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review 2017-07-22 12:44
“Ms. Bixby’s Last Day” by John David Anderson
Ms. Bixby's Last Day - John David Anderson

I’m tempted to keep this review really short:

“Read this book. It’s wonderfully written, perfectly structured and shares the lives. problems, passions and fears of three young boys in a way that feels real and true without ever getting schmaltzy or maudlin.”

Except that doesn’t do justice to the impact this book had on me. It was one of the best reading experiences of the year so far.


I bought “Ms. Bixby’s Last Day” in the hope that it might be good but the expectation that it would turn out to be too saccharin for me to make it to the end of. The reviews used words like “heartwarming” and “uplifting”. These terms have been so degraded by Disney and Hallmark that, to me, they scream “phoney”.


My wife read the book first. She recommended it but warned me that it was sad and that it had someone in it with cancer. I can’t always cope with sad and we’ve both lost too many people to cancer to approach it casually.


I waited for a sunny day when I was feeling relaxed and then tried the first hour. After that, I was committed. I needed to know more about the people and what they were up to. I found myself unwilling to stop for necessary but inconvenient things like work, food and sleep. I wanted to get back to the boys and their journey.


The book is told as three first person accounts, with each boy getting a chapter in turn. The pace of both plot and character development are perfect. There is a quest structure that is amusing and exciting and sad in turns but never leaves the real world 


At the centre of the book are three very different boys who each have a particular take on friendship, a teacher they all love but who is neither a saint nor a super hero and their mission to provide her with a perfect last day.


What I liked most about the book was the way the character of each boy was slowly built up through a series of interlocking events and insights that deepened my experience as the book progressed.


I was glad to see that, while the book did deliver a big finale that actually meant something, it didn’t pull any punches and the main focus remained on the boys themselves.


I strongly recommend the audiobook version of “Ms. Bixby’s Last Day”. Each of the boys has their own narrator, which emphasises their individuality. The performances are pretty close to perfect.


One last thing. My wife was right. It is sad. It will make you cry. Life is like that.

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review 2017-07-20 00:17
"Carrots - Shelby Nichols #1" by Colleen Helme - clever enough to keep me reading but not funny enough to make me laugh
Carrots - Colleen Helme

Carrots" is an escapist adventure that seems to be aiming for Stephanie Plumb zaniness but never quite gets there.


The premise is intriguing: 30 something stay at home mom stops to buy carrots, witnesses a bank robbery, gets a grazing head wound from a bullet and wakes with the ability to read minds.


Soon she finds herself being hunted by the robber, ensnared by a mob boss, consulting with the police and hiding things from her lawyer husband.


The plot is original and delivers several surprises of the "how is she going to get out of THAT?" kind but I kept being distracted by the fact that our heroine seemed implausible to the point of being insulting.


She was obsessively insecure with her looks, her weight and her age. She would flip from resourceful to ditzy in a paragraph. She constantly made stupid impulsive decisions that put her and her family in danger, had no will power and the moral compass of seven year old


I can see that she's meant to be a kind of everywoman overcoming the odds but it's a fairly insulting take on everywoman.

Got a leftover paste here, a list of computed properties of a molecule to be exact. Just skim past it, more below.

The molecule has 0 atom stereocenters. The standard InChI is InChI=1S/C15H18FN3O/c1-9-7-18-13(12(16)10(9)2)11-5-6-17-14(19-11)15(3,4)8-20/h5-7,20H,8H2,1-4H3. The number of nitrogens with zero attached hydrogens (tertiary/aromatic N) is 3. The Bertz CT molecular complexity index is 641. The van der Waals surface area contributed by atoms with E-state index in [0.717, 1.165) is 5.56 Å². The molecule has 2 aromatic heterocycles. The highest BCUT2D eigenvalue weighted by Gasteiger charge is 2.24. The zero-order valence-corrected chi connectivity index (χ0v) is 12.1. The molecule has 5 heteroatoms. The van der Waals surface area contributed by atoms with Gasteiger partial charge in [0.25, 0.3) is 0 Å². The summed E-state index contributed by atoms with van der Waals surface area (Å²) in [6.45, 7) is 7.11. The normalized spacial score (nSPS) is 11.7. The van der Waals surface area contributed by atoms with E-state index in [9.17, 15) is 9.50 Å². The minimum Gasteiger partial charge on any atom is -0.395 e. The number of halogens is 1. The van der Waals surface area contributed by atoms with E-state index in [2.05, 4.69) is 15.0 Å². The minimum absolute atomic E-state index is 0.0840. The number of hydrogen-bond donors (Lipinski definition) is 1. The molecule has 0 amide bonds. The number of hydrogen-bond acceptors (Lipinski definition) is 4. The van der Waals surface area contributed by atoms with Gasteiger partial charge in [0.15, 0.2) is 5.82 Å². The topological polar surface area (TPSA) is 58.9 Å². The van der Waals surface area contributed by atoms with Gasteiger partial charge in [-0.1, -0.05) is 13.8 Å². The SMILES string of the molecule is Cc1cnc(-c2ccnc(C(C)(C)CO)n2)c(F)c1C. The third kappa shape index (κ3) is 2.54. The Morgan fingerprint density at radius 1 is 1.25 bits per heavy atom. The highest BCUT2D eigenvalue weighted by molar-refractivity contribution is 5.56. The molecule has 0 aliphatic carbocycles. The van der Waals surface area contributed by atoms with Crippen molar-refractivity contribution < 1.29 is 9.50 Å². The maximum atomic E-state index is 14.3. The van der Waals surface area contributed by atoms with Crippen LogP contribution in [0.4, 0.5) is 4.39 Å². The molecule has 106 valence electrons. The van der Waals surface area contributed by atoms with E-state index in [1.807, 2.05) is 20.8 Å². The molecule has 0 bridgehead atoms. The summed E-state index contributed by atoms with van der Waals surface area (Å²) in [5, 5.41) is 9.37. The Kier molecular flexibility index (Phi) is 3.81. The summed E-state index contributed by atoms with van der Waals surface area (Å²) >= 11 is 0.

This is first of a series of adventures but it will be the last one I spend time on.

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review 2017-07-12 15:08
"The Guise Of Another" by Allen Eskens
The Guise of Another - Allen Eskens

“The Guise Of Another” was a very disappointing read. It was a book I persevered with rather than savoured.

It started as a fairly conventional police procedural novel, albeit with the original premise of finding that the victim of a fatal car accident had been living “in the guise of another”. The police procedural part lasted for a (very slow) first hour or so and then the book took a left turn into thriller land.

The idea was interesting but the characters were so clichéd I’m sure you’ll have met them before. Imagine a gone-to-seed, corrupt, American arms dealer, running a decades long scam on the Department of Defense. Then add the stone-cold killer from Serbia who acts as his muscle. Got a clear picture of both of them? Not hard is it? Not that interesting either, sadly.

The book livened up a little when our policeman hero goes to New York and meets a woman detective who at least feels real on the page.

After that, the plot moves along with the heroes slowly pulling together the pieces of the puzzle while the Serbian killing machine follows behind them like the Terminator, wiping out various people I’m supposed to care about.

Part of what kept me at arms length from this book is that the main policeman is a difficult man to sypathise with.  He's under investigation for corruption. His marriage is falling apart. He is easily distracted by women and has a moral compass that switches off for long periods of time. He is only interesting because his brother, who he describes as: "a better version of me", is an effective cop, unsullied by corruption.

The plot devices are clever. The action scenes are engaging. The pacing is often a little off. The characters read like a first draft rather than real people. The language and the imagery are functional and pedestrian.

Apart from the satisfaction of solving the puzzle and seeing if any of the good guys manage to survive, I really didn’t care about the events in this book or the people they were happening to.

What made this so disappointing is that I bought "The Guise Of Another" because I fell in love with Eskens' first novel, "The Life We Bury", which was a beautifully written thriller with well-rounded characters.

“The Guise Of Another” is listed (I think, wrongly) as the next book in the series. In reality it shares one character with the previous book and nothing much else.